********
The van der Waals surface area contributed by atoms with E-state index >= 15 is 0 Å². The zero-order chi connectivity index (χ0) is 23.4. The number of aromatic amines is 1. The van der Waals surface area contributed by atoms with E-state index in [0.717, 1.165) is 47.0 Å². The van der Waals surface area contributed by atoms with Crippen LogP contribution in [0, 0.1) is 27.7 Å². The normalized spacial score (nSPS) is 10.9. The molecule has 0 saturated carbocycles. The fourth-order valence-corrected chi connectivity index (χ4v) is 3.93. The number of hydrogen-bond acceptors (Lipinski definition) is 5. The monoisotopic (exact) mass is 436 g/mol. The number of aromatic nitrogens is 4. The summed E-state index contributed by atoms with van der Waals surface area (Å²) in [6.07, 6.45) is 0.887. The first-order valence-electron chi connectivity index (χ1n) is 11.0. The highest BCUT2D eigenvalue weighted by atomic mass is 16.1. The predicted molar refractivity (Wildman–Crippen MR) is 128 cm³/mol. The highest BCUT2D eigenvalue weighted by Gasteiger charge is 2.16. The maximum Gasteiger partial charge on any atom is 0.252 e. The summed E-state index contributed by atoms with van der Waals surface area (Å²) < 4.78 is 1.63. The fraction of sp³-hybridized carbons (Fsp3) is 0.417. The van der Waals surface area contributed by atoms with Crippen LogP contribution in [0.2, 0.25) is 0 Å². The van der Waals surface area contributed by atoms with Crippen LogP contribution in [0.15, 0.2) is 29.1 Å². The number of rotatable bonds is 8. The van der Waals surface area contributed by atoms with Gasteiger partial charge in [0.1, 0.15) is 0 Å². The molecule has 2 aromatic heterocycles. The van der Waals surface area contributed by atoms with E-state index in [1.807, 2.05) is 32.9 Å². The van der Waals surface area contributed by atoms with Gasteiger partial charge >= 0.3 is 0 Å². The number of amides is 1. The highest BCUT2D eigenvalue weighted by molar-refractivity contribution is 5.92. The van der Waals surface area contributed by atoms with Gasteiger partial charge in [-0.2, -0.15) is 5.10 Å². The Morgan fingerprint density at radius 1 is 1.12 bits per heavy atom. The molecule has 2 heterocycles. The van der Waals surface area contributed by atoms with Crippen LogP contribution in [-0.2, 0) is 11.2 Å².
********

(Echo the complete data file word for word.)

The van der Waals surface area contributed by atoms with E-state index >= 15 is 0 Å². The zero-order chi connectivity index (χ0) is 23.4. The number of aromatic amines is 1. The van der Waals surface area contributed by atoms with E-state index in [0.717, 1.165) is 47.0 Å². The van der Waals surface area contributed by atoms with Crippen LogP contribution in [0, 0.1) is 27.7 Å². The normalized spacial score (nSPS) is 10.9. The molecule has 0 saturated carbocycles. The fourth-order valence-corrected chi connectivity index (χ4v) is 3.93. The number of hydrogen-bond acceptors (Lipinski definition) is 5. The monoisotopic (exact) mass is 436 g/mol. The number of aromatic nitrogens is 4. The summed E-state index contributed by atoms with van der Waals surface area (Å²) in [6.07, 6.45) is 0.887. The first-order valence-electron chi connectivity index (χ1n) is 11.0. The highest BCUT2D eigenvalue weighted by atomic mass is 16.1. The predicted molar refractivity (Wildman–Crippen MR) is 128 cm³/mol. The highest BCUT2D eigenvalue weighted by Gasteiger charge is 2.16. The maximum Gasteiger partial charge on any atom is 0.252 e. The summed E-state index contributed by atoms with van der Waals surface area (Å²) < 4.78 is 1.63. The fraction of sp³-hybridized carbons (Fsp3) is 0.417. The van der Waals surface area contributed by atoms with Crippen LogP contribution in [0.2, 0.25) is 0 Å². The van der Waals surface area contributed by atoms with Crippen LogP contribution in [0.15, 0.2) is 29.1 Å². The number of rotatable bonds is 8. The van der Waals surface area contributed by atoms with Gasteiger partial charge in [0.1, 0.15) is 0 Å². The molecule has 2 aromatic heterocycles. The van der Waals surface area contributed by atoms with E-state index in [1.807, 2.05) is 32.9 Å². The van der Waals surface area contributed by atoms with Gasteiger partial charge >= 0.3 is 0 Å². The number of amides is 1. The highest BCUT2D eigenvalue weighted by molar-refractivity contribution is 5.92. The van der Waals surface area contributed by atoms with Gasteiger partial charge in [-0.2, -0.15) is 5.10 Å². The Morgan fingerprint density at radius 1 is 1.12 bits per heavy atom. The molecule has 2 heterocycles. The van der Waals surface area contributed by atoms with Crippen LogP contribution in [-0.2, 0) is 11.2 Å².